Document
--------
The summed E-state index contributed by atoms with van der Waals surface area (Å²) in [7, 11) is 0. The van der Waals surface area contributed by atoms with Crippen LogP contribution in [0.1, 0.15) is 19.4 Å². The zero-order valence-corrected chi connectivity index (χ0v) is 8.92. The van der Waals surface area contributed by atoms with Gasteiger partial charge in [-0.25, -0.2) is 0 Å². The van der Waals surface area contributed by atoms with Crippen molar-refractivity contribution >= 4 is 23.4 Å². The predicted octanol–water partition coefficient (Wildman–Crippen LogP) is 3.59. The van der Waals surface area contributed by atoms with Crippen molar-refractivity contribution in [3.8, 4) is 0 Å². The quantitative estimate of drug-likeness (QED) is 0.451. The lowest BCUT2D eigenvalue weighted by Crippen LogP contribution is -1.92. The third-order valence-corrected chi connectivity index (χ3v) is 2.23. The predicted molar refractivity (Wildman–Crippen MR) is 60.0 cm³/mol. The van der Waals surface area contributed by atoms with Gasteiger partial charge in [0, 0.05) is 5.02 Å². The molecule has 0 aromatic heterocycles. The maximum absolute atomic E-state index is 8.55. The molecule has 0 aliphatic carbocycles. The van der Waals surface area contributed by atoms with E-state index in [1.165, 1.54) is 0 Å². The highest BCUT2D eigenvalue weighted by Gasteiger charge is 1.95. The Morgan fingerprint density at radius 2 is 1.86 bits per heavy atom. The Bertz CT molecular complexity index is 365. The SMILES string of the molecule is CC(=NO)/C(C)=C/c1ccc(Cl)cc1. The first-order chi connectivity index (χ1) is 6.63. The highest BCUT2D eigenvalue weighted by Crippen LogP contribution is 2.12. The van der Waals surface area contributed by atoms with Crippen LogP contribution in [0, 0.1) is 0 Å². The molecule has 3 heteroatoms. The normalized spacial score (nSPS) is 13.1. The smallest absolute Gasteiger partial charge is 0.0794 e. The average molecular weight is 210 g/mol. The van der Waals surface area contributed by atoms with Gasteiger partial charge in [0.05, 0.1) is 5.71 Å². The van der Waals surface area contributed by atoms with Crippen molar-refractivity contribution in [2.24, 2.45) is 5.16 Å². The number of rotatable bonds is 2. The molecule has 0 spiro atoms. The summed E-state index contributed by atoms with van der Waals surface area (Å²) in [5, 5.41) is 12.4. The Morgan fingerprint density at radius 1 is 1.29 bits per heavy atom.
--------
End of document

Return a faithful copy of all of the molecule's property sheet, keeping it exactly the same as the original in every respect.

The summed E-state index contributed by atoms with van der Waals surface area (Å²) in [7, 11) is 0. The van der Waals surface area contributed by atoms with Crippen LogP contribution in [0.1, 0.15) is 19.4 Å². The zero-order valence-corrected chi connectivity index (χ0v) is 8.92. The van der Waals surface area contributed by atoms with Gasteiger partial charge in [-0.25, -0.2) is 0 Å². The van der Waals surface area contributed by atoms with Crippen molar-refractivity contribution >= 4 is 23.4 Å². The predicted octanol–water partition coefficient (Wildman–Crippen LogP) is 3.59. The van der Waals surface area contributed by atoms with Crippen molar-refractivity contribution in [3.8, 4) is 0 Å². The quantitative estimate of drug-likeness (QED) is 0.451. The lowest BCUT2D eigenvalue weighted by Crippen LogP contribution is -1.92. The third-order valence-corrected chi connectivity index (χ3v) is 2.23. The predicted molar refractivity (Wildman–Crippen MR) is 60.0 cm³/mol. The van der Waals surface area contributed by atoms with Gasteiger partial charge in [0, 0.05) is 5.02 Å². The molecule has 0 aromatic heterocycles. The maximum absolute atomic E-state index is 8.55. The molecule has 0 aliphatic carbocycles. The van der Waals surface area contributed by atoms with E-state index in [1.165, 1.54) is 0 Å². The highest BCUT2D eigenvalue weighted by Gasteiger charge is 1.95. The Morgan fingerprint density at radius 2 is 1.86 bits per heavy atom. The Bertz CT molecular complexity index is 365. The SMILES string of the molecule is CC(=NO)/C(C)=C/c1ccc(Cl)cc1. The first-order chi connectivity index (χ1) is 6.63. The highest BCUT2D eigenvalue weighted by Crippen LogP contribution is 2.12. The van der Waals surface area contributed by atoms with Crippen LogP contribution in [0, 0.1) is 0 Å². The molecule has 3 heteroatoms. The normalized spacial score (nSPS) is 13.1. The smallest absolute Gasteiger partial charge is 0.0794 e. The average molecular weight is 210 g/mol. The van der Waals surface area contributed by atoms with Gasteiger partial charge in [0.05, 0.1) is 5.71 Å². The van der Waals surface area contributed by atoms with Crippen molar-refractivity contribution in [2.24, 2.45) is 5.16 Å². The number of rotatable bonds is 2. The molecule has 0 spiro atoms. The summed E-state index contributed by atoms with van der Waals surface area (Å²) in [5, 5.41) is 12.4. The Morgan fingerprint density at radius 1 is 1.29 bits per heavy atom.